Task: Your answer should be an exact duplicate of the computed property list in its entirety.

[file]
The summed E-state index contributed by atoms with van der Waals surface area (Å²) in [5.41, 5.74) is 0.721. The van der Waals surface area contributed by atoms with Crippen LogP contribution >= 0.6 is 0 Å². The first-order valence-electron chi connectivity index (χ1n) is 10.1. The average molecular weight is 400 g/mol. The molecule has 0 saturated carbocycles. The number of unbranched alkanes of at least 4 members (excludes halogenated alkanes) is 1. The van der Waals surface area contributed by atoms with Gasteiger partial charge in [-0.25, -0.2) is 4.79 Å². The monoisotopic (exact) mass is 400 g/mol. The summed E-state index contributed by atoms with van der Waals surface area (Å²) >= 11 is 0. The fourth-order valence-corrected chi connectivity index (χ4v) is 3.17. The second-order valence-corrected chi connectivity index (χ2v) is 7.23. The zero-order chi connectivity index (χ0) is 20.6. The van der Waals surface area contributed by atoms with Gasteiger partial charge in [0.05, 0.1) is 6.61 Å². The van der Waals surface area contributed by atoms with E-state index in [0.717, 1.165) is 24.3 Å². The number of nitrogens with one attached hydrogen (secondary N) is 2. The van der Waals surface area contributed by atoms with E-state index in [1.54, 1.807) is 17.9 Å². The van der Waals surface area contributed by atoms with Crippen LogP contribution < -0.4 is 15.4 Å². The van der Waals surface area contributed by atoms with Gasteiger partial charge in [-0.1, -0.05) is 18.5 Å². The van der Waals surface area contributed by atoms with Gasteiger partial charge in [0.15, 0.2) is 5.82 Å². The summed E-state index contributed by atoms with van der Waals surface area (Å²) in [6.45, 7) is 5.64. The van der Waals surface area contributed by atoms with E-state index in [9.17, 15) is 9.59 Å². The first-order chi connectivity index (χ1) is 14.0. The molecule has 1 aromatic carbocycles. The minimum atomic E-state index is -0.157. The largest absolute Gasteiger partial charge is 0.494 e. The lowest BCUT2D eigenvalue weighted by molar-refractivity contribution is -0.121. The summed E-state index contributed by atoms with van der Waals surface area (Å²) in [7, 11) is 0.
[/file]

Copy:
The summed E-state index contributed by atoms with van der Waals surface area (Å²) in [5.41, 5.74) is 0.721. The van der Waals surface area contributed by atoms with Crippen LogP contribution >= 0.6 is 0 Å². The first-order valence-electron chi connectivity index (χ1n) is 10.1. The average molecular weight is 400 g/mol. The molecule has 0 saturated carbocycles. The number of unbranched alkanes of at least 4 members (excludes halogenated alkanes) is 1. The van der Waals surface area contributed by atoms with Gasteiger partial charge in [-0.25, -0.2) is 4.79 Å². The monoisotopic (exact) mass is 400 g/mol. The summed E-state index contributed by atoms with van der Waals surface area (Å²) >= 11 is 0. The fourth-order valence-corrected chi connectivity index (χ4v) is 3.17. The second-order valence-corrected chi connectivity index (χ2v) is 7.23. The zero-order chi connectivity index (χ0) is 20.6. The van der Waals surface area contributed by atoms with Gasteiger partial charge in [0.05, 0.1) is 6.61 Å². The van der Waals surface area contributed by atoms with E-state index in [0.717, 1.165) is 24.3 Å². The number of nitrogens with one attached hydrogen (secondary N) is 2. The van der Waals surface area contributed by atoms with E-state index in [1.54, 1.807) is 17.9 Å². The van der Waals surface area contributed by atoms with Crippen LogP contribution < -0.4 is 15.4 Å². The van der Waals surface area contributed by atoms with Gasteiger partial charge in [-0.1, -0.05) is 18.5 Å². The van der Waals surface area contributed by atoms with Gasteiger partial charge in [0.15, 0.2) is 5.82 Å². The summed E-state index contributed by atoms with van der Waals surface area (Å²) in [6.45, 7) is 5.64. The van der Waals surface area contributed by atoms with E-state index in [9.17, 15) is 9.59 Å². The first-order chi connectivity index (χ1) is 14.0. The molecule has 1 aromatic carbocycles. The minimum atomic E-state index is -0.157. The largest absolute Gasteiger partial charge is 0.494 e. The lowest BCUT2D eigenvalue weighted by molar-refractivity contribution is -0.121. The summed E-state index contributed by atoms with van der Waals surface area (Å²) in [7, 11) is 0.